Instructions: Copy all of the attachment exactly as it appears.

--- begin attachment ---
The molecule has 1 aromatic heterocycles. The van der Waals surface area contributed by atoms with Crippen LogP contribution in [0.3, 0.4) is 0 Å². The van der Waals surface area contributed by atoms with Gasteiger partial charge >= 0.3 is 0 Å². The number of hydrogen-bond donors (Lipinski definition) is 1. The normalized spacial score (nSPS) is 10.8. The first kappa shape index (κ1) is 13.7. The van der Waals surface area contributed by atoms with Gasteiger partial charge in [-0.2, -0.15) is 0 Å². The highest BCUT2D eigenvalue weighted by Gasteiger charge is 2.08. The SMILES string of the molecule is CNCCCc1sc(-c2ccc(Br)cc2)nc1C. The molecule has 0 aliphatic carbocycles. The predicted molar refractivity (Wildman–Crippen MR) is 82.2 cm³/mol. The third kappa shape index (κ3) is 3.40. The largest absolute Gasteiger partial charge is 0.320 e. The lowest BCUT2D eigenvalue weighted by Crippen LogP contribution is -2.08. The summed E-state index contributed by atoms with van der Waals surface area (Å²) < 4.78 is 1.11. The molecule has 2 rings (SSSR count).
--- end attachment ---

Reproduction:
The molecule has 1 aromatic heterocycles. The van der Waals surface area contributed by atoms with Crippen LogP contribution in [0.3, 0.4) is 0 Å². The van der Waals surface area contributed by atoms with Gasteiger partial charge >= 0.3 is 0 Å². The number of hydrogen-bond donors (Lipinski definition) is 1. The normalized spacial score (nSPS) is 10.8. The first kappa shape index (κ1) is 13.7. The van der Waals surface area contributed by atoms with Gasteiger partial charge in [-0.2, -0.15) is 0 Å². The highest BCUT2D eigenvalue weighted by Gasteiger charge is 2.08. The SMILES string of the molecule is CNCCCc1sc(-c2ccc(Br)cc2)nc1C. The molecule has 0 aliphatic carbocycles. The predicted molar refractivity (Wildman–Crippen MR) is 82.2 cm³/mol. The third kappa shape index (κ3) is 3.40. The largest absolute Gasteiger partial charge is 0.320 e. The lowest BCUT2D eigenvalue weighted by Crippen LogP contribution is -2.08. The summed E-state index contributed by atoms with van der Waals surface area (Å²) < 4.78 is 1.11. The molecule has 2 rings (SSSR count).